Octopus with FennelN X
Crowns of mint were worn at religious ceremonies and sprigs used to scent bath water. Athletes used crushed mint leaves to relieve soreness after games. Mint eases indigestion and helps relieve nausea.
Octopus with Fennel – Htapódi me máratho
- 1 kg fresh octopus or 2-3 smaller ones
- 240 ml dry red wine
- 3-4 tbs olive oil
- 1 bunch wild fennel, leaves and stalks, coarsely chopped or
- 2 fennel bulbs, finely sliced
- 1ó cup flat-leaved parsley, chopped
- 2-3 cup cracked green olives (Cretan)
If you buy a frozen octopus, simply defrost it, wash it and then boil it in a covered, nonstick saucepan over low to medium heat without adding any water. If it’s fresh, have the fishmonger clean it. Fresh or frozen, it will cook in its own juice, but if it stops exuding liquid before becoming tender, pour in a little of the wine. Watch the pan carefully as it will reabsorb its liquid. Add wine whenever the pan appears to be drying.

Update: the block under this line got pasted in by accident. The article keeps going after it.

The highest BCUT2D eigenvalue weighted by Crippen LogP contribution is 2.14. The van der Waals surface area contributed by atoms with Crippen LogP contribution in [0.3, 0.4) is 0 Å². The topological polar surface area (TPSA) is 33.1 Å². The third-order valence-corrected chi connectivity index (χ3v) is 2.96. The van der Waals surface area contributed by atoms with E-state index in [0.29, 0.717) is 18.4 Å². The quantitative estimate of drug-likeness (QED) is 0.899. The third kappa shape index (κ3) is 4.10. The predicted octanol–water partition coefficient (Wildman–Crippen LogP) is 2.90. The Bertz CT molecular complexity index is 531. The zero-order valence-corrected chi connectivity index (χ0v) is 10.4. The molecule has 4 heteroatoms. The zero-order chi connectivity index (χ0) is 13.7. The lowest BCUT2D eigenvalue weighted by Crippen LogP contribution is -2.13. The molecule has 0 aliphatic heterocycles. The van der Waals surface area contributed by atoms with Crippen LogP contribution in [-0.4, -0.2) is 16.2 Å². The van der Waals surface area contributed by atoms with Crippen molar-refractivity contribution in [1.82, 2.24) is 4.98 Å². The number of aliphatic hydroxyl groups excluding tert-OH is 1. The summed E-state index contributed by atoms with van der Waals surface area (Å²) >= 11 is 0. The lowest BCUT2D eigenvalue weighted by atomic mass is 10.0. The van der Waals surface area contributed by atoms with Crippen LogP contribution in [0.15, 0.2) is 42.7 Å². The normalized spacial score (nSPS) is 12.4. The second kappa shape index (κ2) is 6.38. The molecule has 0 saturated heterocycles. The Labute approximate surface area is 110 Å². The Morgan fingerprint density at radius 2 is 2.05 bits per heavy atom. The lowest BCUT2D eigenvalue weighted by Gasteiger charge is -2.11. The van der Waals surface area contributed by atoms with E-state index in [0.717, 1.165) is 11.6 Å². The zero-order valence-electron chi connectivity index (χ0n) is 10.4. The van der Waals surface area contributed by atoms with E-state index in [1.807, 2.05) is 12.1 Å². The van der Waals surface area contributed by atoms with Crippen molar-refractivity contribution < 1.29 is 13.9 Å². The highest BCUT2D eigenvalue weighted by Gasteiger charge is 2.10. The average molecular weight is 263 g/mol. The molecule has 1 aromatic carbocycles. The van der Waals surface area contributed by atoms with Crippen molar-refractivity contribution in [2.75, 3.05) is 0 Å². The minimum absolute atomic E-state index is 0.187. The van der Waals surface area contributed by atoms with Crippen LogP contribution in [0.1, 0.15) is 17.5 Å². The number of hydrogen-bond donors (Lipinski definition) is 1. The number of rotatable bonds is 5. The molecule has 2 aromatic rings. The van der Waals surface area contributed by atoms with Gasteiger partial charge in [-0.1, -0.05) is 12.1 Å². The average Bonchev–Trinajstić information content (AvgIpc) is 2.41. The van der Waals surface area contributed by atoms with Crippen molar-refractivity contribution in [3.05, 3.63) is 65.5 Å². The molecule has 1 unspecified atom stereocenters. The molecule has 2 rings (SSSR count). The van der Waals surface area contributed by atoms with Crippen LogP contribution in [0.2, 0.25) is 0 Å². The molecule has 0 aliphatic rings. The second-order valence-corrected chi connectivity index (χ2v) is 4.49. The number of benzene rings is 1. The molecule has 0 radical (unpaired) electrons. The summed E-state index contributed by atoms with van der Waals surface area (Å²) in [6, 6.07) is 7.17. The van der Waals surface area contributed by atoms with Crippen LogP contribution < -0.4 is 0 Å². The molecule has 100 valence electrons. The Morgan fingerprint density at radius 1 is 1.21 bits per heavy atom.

When the octopus is tender, remove it from the saucepan, allow to cool and cut into bite-sized pieces, removing the eyes and beak. Add the oil to the saucepan, gently sauté the fennel and parsley for a few minutes before you return the octopus pieces with the rest of the wine.
Simmer until you have thick sauce. Stir in the olives and cook another 10 minutes.
You can use squid instead of octopus. Vary the cooking times accordingly.
The octopus was a popular motif on Minoan pottery.